9 people found this helpful

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  • Shopper
  • 03-07-2020

Not What I Expected

Was expecting stories of war patrols not anecdotes about peripheral items attached to a submarine basis.

1 person found this helpful

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  • Anonymous User
  • 02-12-2020

Good

There are many individual’s stories covering a wide rage of time though the war. Good narration.

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  • C L
  • 08-11-2020

Very well written. Well read.

I love history books and especially ww2. This one is very well delivered and keeps you interested. It’s a collection of small stories, but with enough background on each to make fir very interesting listening. Highly recommend.

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  • John Ray
  • 16-10-2020

Voice far too pedantic and precious for nature of story

As indicated in the title of my review, the voice register in this book is far too pedantic and precious for the nature of these 1st person short stories. Otherwise, is interesting.

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  • Blake
  • 11-08-2020

Sorry Compilation of Completely Uninteresting Accouns

This book is a compilation of accounts by sailors on various submarines during World War II. Each chapter is a separate vignette of mostly mundane observations by sailors without a large picture of what is taking place. There’s no sense of action or excitement throughout the book and the common thread is simply that each writer served on a submarine. Many of the accounts appear the be rewritten to try to create a narrative, but the total effort falls short of being remotely interesting or informative. The narrator reads through each of the accounts without bringing any to life. Sadly this book is a total waste of time except perhaps for the most ardent reader among submarine veterans or their families.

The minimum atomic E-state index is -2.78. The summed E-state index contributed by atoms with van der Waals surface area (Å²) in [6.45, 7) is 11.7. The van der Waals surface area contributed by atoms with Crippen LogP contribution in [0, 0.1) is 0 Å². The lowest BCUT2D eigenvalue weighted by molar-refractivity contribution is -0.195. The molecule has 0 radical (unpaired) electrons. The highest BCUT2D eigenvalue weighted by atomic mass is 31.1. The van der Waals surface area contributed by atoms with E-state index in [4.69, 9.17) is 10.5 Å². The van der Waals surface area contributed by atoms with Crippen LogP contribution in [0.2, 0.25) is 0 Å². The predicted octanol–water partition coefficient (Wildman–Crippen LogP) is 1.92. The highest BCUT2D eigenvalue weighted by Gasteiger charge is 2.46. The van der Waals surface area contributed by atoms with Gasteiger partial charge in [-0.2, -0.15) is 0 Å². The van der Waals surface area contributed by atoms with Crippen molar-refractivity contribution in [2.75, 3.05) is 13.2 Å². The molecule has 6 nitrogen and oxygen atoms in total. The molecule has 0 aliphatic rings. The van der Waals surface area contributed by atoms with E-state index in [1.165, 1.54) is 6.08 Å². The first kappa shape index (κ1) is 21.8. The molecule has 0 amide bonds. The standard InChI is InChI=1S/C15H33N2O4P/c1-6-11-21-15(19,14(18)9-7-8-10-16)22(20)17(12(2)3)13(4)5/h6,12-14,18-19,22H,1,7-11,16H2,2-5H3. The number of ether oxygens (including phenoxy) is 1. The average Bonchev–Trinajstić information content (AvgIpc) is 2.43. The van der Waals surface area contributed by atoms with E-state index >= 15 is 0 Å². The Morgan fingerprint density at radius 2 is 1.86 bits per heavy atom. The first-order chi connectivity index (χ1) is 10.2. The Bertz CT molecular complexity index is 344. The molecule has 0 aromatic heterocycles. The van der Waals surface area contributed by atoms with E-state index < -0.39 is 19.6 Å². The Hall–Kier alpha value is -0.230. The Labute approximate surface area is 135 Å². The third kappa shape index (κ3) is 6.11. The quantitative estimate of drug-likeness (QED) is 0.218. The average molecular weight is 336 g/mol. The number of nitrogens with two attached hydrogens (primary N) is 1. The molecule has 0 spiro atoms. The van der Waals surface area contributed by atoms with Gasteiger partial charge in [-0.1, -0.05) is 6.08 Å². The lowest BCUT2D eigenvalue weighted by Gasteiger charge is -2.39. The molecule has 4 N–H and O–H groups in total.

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  • Mark V.
  • 03-04-2020

Great short stories.

Made me feel happy and sad at the same time. Thank the men and lady for sharing.

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  • BILLB
  • 05-12-2019

First Person description of WW II Silent Service

An interesting approach to capturing the essence of Submarine service thru multiple individual stories told in “their own words”. It got better as the story progressed.

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  • TDL Martin
  • 19-11-2019

great book

great book, easy listen, fantastic narration. brought the war to life while revealing secrets of the silent service. make you appreciate the life of a submariner.

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  • M. WILLIAMS
  • 03-08-2020

Good at what it does but little context provided

This is a series of biographical clips, many of them interesting and many giving the feeling that much is still missing. The description of a crossing the line ceremony is very good. The big problem is you can't fit the stories together into the wider historical war in the Pacific. A little more history would have gone a long way to making this a better book.